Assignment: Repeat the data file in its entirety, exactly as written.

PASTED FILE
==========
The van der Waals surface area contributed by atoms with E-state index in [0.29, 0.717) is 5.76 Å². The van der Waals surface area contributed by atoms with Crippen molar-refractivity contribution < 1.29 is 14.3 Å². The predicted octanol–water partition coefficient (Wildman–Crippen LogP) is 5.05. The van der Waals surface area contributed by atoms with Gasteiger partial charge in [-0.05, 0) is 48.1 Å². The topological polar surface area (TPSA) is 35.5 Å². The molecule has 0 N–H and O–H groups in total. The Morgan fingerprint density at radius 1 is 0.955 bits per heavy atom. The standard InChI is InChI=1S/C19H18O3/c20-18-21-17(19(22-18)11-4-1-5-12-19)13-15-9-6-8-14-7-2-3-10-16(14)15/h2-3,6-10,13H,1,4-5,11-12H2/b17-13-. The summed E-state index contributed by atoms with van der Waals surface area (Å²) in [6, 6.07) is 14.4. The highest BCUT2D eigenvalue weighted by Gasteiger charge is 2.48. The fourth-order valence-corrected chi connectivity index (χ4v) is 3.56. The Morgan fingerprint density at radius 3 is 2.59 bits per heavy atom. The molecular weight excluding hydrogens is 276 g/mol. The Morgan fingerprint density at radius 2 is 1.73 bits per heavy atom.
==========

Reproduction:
The van der Waals surface area contributed by atoms with E-state index in [0.29, 0.717) is 5.76 Å². The van der Waals surface area contributed by atoms with Crippen molar-refractivity contribution < 1.29 is 14.3 Å². The predicted octanol–water partition coefficient (Wildman–Crippen LogP) is 5.05. The van der Waals surface area contributed by atoms with Gasteiger partial charge in [-0.05, 0) is 48.1 Å². The topological polar surface area (TPSA) is 35.5 Å². The molecule has 0 N–H and O–H groups in total. The Morgan fingerprint density at radius 1 is 0.955 bits per heavy atom. The standard InChI is InChI=1S/C19H18O3/c20-18-21-17(19(22-18)11-4-1-5-12-19)13-15-9-6-8-14-7-2-3-10-16(14)15/h2-3,6-10,13H,1,4-5,11-12H2/b17-13-. The summed E-state index contributed by atoms with van der Waals surface area (Å²) in [6, 6.07) is 14.4. The highest BCUT2D eigenvalue weighted by Gasteiger charge is 2.48. The fourth-order valence-corrected chi connectivity index (χ4v) is 3.56. The Morgan fingerprint density at radius 3 is 2.59 bits per heavy atom. The molecular weight excluding hydrogens is 276 g/mol. The Morgan fingerprint density at radius 2 is 1.73 bits per heavy atom.